What is claimed is:
1. A method of detecting neoplastic or preneoplastic cells in a cell or tissue sample comprising screening DNA present in said sample for loss of heterozygosity at 6q26-q27 and for a mutation in the M6P/IGF-II receptor gene, the presence of said loss of heterozygosity at 6q26-q27 and said mutation being indicative of the presence of said neoplastic or preneoplastic cells.
2. The method of claim 1 wherein said sample is derived from the blood, lung, ovary, prostate, bladder, pancreas, gastrointestinal tract, liver or breast of a mammal.
3. The method according to claim 2 wherein the sample is derived from the lung, liver, breast or gastrointestinal tract of said mammal.
4. The method according to claim 1 wherein the mutation results in a truncation or loss of the encoded M6P/IGF-II receptor.
5. The method according to claim 4 wherein the encoded M6P/IGF-II receptor lacks the transmembrane and lysosomal trafficking signal.
6. The method according to claim 1 wherein the mutation is a point mutation.
7. The method according to claim 1 wherein the mutation is a deletion.
8. The method according to claim 7 wherein the deletion is in a minimicrosatellite region comprising an eight polydeoxyguanosine track spanning nucleotides 4089 to 4096 of the M6P/IGF-II receptor gene.
9. The method according to claim 1 wherein the point mutation results in an amino acid substitution in the encoded M6P/IGF-II receptor.
10. The method according to claim 9 wherein the point mutation results in a C:G→A:T transversion, a G:C→T:A transversion, a G:C→A:T transition, a T:A→A:T transversion, or a G:C→C:G transversion.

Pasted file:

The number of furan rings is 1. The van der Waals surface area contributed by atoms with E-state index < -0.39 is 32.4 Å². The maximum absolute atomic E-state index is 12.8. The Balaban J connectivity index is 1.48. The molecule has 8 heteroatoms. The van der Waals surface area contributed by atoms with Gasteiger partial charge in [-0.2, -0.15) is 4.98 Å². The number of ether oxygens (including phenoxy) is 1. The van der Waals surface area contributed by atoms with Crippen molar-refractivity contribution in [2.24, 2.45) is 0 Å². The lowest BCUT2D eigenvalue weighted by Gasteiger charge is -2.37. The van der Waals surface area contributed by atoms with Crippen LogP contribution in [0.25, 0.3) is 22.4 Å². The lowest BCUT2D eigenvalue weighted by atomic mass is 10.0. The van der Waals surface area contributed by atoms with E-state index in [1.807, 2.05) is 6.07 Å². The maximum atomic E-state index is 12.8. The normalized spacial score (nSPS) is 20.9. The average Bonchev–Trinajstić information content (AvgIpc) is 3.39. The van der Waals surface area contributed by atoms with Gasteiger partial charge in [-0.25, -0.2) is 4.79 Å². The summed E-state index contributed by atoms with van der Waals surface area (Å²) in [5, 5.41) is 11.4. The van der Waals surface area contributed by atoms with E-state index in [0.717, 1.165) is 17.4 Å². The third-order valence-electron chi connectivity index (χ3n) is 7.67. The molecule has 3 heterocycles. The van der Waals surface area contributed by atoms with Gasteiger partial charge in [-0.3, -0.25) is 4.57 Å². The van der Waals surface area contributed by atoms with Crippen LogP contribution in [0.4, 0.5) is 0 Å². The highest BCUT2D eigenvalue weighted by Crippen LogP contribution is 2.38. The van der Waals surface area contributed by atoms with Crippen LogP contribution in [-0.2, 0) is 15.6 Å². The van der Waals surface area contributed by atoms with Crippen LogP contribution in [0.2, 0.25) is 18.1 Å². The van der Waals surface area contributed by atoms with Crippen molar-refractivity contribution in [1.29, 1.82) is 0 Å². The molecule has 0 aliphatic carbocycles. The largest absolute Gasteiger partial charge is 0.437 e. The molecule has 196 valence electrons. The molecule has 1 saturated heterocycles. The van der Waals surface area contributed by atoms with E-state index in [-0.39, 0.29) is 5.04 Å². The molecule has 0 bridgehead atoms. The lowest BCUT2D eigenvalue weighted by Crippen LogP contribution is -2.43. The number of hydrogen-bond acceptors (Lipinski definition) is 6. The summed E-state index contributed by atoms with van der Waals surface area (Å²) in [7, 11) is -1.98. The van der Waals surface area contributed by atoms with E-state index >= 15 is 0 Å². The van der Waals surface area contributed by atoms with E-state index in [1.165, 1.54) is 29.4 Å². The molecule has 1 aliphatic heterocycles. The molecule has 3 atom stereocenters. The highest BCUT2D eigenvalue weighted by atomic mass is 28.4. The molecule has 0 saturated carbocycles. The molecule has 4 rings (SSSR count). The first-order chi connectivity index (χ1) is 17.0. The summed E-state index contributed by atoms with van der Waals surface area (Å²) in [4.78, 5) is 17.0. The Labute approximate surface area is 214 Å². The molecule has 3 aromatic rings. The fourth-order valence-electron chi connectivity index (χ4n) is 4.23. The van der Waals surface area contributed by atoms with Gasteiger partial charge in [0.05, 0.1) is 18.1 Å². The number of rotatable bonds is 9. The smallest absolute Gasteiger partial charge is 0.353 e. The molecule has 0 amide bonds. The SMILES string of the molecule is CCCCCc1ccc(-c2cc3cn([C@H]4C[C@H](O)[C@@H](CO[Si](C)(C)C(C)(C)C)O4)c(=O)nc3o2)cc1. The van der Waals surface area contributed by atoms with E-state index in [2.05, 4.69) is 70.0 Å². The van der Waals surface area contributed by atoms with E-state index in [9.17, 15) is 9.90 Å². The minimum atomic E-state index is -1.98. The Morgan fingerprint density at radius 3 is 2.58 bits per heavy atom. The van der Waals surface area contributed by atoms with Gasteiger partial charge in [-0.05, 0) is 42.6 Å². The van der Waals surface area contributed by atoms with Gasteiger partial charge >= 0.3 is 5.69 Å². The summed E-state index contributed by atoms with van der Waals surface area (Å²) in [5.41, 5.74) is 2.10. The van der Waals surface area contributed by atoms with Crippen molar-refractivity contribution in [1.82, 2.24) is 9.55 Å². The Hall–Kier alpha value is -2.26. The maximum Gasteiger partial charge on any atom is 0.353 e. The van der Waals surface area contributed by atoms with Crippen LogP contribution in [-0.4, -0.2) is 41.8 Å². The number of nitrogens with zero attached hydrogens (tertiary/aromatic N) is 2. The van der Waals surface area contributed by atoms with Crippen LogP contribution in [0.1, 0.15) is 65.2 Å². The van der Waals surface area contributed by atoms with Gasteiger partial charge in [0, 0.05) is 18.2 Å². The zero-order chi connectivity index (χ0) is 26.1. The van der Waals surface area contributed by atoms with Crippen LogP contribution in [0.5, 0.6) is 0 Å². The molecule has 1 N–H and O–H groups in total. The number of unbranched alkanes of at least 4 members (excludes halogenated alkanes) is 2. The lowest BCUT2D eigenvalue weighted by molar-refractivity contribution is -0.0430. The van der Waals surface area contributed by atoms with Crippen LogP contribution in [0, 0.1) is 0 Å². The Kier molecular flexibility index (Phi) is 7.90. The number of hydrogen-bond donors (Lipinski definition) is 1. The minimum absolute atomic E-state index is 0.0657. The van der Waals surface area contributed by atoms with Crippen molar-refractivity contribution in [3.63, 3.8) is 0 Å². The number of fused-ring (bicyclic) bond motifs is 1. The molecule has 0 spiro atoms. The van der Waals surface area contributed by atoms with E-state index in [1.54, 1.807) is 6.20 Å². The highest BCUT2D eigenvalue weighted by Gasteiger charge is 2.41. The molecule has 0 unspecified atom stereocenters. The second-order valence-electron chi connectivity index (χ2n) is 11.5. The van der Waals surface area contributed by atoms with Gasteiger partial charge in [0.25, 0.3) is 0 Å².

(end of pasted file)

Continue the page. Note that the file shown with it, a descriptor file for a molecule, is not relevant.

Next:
11. The method according to claim 10 wherein the point mutation results in a G:C→T:A transversion that results in the substitution of Val for Gly1449 of the M6P/IGF-II receptor.
12. The method according to claim 10 wherein the point mutation results in a G:C→A:T transition that results in the substitution of Glu for Gly1464 of the M6P/IGF-II receptor.
13. The method according to claim 10 wherein the point mutation results in a G:C→T:A transversion that results in the substitution of His for Gln1445.
14. The method according to claim 10 wherein the point mutation results in a C:G→A:T transversion that results in the substitution of Thr for Pro2379.
15. The method according to claim 10 wherein the point mutation results in a G:C→A:T transition that results in substitution of Asn for Ser2400.
16. The method according to claim 10 wherein the point mutation results in a T:A→A:T transversion that results in substitution of Thr for Ser2401.
17. The method according to claim 10 wherein the point mutation results in a G:C→C:G transversion that results in substitution of Cys for Ser1262.
18. A method of detecting preneoplastic cells in a cell or tissue sample comprising screening DNA present in said sample for a mutation in the M6P/IGF-II receptor gene, the presence of said mutation being indicative of the presence of said preneoplastic cells.
19. The method of claim 18 wherein said sample is derived from the blood, lung, ovary, prostate, bladder, pancreas, gastrointestinal tract, liver or breast of a mammal.
20. The method according to claim 19 wherein the sample is derived from the lung, liver, breast or gastrointestinal tract of said mammal.